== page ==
Knives Out was the surprise hit of 2019. As an original movie not based on any existing media property or IP, it was expected to do a modest box office at best when it arrived on Thanksgiving. But as of February of 2020, it has reached $158 million, based solely on word of mouth, making it an official sleeper hit. Now a Knives Out sequel is officially happening, heralding it as the start of a brand new mystery series.
Written, produced and directed by Rian Johnson, Knives Out was a 21st-century riff on an Agatha Christie Poirot film. Starring Daniel Craig as eccentric detective Benoit Blanc, the story revolved around the murder of patriarch Harlan Thrombey, an ultra-successful mystery novelist. The suspects ranged from Linda Drysdale (Jamie Lee Curtis), Harlan's eldest daughter to Hugh Ransom Drysdale (Chris Evans), Harlan's grandson. In the middle of it, there was Marta Cabrera (Ana De Armas), Harlan's nurse and caretaker, who also turned out to be his heir.
Knives Out brilliantly created meme-able moments, political commentary, and an eat-the-rich attitude. It also was a story not ripe for a direct sequel. Once the whodunit was revealed, and Marta in possession of Harlan's estate, the story of the Thrombey clan was over.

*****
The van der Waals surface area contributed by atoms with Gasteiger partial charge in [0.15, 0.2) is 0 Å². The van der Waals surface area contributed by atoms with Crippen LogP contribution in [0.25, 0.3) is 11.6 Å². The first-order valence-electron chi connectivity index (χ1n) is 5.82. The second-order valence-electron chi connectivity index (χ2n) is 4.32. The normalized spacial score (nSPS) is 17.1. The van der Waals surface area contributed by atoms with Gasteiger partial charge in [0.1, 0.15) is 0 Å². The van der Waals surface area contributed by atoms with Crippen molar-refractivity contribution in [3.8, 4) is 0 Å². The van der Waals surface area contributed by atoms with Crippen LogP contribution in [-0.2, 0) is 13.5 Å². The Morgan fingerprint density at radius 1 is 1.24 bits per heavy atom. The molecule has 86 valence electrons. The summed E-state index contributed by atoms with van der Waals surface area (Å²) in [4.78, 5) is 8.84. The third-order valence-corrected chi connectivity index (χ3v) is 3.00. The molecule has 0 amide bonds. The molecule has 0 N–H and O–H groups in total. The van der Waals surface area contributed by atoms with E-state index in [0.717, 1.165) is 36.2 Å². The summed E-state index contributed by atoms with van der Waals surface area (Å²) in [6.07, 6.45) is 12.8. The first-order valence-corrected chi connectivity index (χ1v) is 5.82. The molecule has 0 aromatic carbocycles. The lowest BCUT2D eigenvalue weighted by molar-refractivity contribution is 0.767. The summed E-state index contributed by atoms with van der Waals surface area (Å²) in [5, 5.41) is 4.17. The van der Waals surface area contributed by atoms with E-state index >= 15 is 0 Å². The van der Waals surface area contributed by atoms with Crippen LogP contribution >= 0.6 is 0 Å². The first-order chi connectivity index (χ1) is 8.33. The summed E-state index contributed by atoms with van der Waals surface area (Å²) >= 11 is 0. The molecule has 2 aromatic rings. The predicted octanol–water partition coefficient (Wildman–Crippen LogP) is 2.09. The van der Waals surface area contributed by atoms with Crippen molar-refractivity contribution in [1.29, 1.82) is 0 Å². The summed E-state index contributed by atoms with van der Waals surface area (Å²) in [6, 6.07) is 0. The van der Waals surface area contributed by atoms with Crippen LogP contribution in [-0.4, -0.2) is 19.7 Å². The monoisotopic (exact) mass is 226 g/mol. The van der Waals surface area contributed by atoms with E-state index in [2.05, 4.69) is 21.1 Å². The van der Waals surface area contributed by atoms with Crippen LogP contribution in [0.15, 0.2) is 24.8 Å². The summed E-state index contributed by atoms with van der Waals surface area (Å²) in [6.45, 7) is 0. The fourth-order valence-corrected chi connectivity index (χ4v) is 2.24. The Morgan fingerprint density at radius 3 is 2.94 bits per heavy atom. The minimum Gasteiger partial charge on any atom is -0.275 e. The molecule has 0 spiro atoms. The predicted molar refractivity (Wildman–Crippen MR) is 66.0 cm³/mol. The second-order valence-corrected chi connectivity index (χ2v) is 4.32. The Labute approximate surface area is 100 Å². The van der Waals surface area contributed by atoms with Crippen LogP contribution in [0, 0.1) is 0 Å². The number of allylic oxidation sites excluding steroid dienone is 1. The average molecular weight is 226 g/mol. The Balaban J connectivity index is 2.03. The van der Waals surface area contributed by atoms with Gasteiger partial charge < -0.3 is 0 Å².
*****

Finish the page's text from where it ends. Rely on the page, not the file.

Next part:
But, like the Christie stories that inspired Knives Out, the Thrombey family wasn't the central point; the detective was. Both Rian Johnson and Daniel Craig have said that's where the focus of any sequel would be.
Lionsgate CEO Jon Feltheimer did not say what direction the follow-up to the hit movie would take, only that it has been given the green light.
But Benoit Blanc's success in solving the mystery comes from the same tactic as both Christie's Hercule Poirot and Miss Marple. He's a successful detective who is dependent on the killer not taking him seriously, with his "Foghorn Leghorn" accent in patrician, upper-class New England, and his seemingly silly methods.
Focusing on Blanc as the main subject, with revolving all-star casts playing out different murder mystery scenarios, could be a winning formula. If Johnson is lucky, Blanc stories could even follow in Agatha Christie's footsteps, which have stayed relevant for a century and counting.